Went to bed but I tossed and turned a lot as the quilt made me feel too hot; threw it off, but the air-conditioning made me feel cold.  Not sure when, but I must have dropped off at some point.


Wed 26 Jun ’13 – day 46  I kept waking up thinking about what was in my suitcase, besides the laptop, shoes and clothes, there were my house keys, address book, the guidebooks and all the travel documents to get from Ulan-Ude to the first hotel in Japan.

I eventually got up just before 08:00 hours, showered and dressed in clean clothes as all the laundry had been returned last night.  Then went down to reception and asked that the Business Centre be opened up so that I could go on-line.  As this was the day of the Presidential Elections, it was also a public holiday, so the centre manager was not in.  The hotel staff eventually got things sorted, even if they did have to phone the manager at home as she had changed the password and not told anyone.

Anne had come up trumps and had sent everything I needed from her end; I had just one query about the airline e-ticket as all I had was a number on an e-mail.  I then contacted Yuriy at Real Russia, told him what had happened and asked whether he could issue duplicate tickets.  Having closed the system down I packed everything that I did not need into my rucksack and went down to the foyer.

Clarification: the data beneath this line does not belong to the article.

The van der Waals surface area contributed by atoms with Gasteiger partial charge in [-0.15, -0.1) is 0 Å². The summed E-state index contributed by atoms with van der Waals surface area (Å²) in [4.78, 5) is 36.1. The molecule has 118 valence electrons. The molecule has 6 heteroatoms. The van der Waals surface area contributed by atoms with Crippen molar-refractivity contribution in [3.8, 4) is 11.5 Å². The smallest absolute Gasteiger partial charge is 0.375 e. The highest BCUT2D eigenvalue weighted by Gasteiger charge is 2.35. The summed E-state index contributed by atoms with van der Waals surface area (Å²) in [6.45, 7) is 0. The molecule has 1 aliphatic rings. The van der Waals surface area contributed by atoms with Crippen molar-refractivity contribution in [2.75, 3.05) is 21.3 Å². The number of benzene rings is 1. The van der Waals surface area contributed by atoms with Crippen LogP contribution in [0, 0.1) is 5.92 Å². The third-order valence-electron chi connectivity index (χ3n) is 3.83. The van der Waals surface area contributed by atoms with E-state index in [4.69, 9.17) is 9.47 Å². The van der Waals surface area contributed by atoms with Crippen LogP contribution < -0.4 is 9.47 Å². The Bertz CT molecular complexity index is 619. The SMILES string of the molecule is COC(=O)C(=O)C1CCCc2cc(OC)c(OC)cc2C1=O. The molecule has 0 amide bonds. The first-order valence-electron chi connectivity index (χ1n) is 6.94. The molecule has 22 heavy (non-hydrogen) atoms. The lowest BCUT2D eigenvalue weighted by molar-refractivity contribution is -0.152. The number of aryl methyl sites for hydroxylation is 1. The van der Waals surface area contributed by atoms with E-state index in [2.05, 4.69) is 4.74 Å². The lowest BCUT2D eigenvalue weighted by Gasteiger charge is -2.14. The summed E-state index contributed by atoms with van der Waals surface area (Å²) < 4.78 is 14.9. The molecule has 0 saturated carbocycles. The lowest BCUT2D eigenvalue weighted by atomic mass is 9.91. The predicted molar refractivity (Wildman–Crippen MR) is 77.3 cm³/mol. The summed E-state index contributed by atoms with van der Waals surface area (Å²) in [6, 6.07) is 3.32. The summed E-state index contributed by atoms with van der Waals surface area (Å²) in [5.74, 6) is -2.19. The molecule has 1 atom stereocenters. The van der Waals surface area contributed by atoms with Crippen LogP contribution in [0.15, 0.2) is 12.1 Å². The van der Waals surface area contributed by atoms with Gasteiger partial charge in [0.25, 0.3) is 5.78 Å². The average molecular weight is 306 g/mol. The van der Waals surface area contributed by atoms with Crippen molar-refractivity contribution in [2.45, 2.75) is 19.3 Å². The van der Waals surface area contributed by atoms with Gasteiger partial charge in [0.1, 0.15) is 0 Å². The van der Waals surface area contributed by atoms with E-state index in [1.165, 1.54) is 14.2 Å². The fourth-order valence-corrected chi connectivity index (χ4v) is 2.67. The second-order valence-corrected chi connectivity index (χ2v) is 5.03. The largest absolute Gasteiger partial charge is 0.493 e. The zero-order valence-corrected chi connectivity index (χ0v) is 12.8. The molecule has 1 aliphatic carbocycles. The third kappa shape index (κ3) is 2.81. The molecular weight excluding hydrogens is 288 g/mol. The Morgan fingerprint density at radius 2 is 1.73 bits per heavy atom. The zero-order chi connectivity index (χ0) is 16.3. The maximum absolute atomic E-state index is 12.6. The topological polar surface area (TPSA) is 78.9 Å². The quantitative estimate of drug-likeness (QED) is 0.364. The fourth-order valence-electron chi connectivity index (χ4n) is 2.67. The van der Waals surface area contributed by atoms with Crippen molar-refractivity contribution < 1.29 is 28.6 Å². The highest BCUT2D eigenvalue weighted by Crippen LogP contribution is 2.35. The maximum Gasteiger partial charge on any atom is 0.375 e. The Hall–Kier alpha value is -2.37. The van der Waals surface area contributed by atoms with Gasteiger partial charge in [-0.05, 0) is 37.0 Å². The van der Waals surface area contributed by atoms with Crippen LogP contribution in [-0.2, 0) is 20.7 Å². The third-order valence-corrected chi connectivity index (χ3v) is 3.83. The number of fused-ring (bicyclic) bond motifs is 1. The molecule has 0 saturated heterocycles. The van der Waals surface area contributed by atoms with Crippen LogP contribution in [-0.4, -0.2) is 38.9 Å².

Wednesday was already waiting and we set off to the DHL office; as it was a holiday, there was just one lady and her three year old son in, very efficient as always and things were sorted PDQ.

On the way back to the hotel I saw that all the shops were still closed along Peace Avenue, but I hoped that they would open later.  The man in charge of the barrier didn’t want to lets us in, so Wednesday launched into a tirade, Mongolian Army officer (as he used to be) to a subordinate.  The barrier was opened.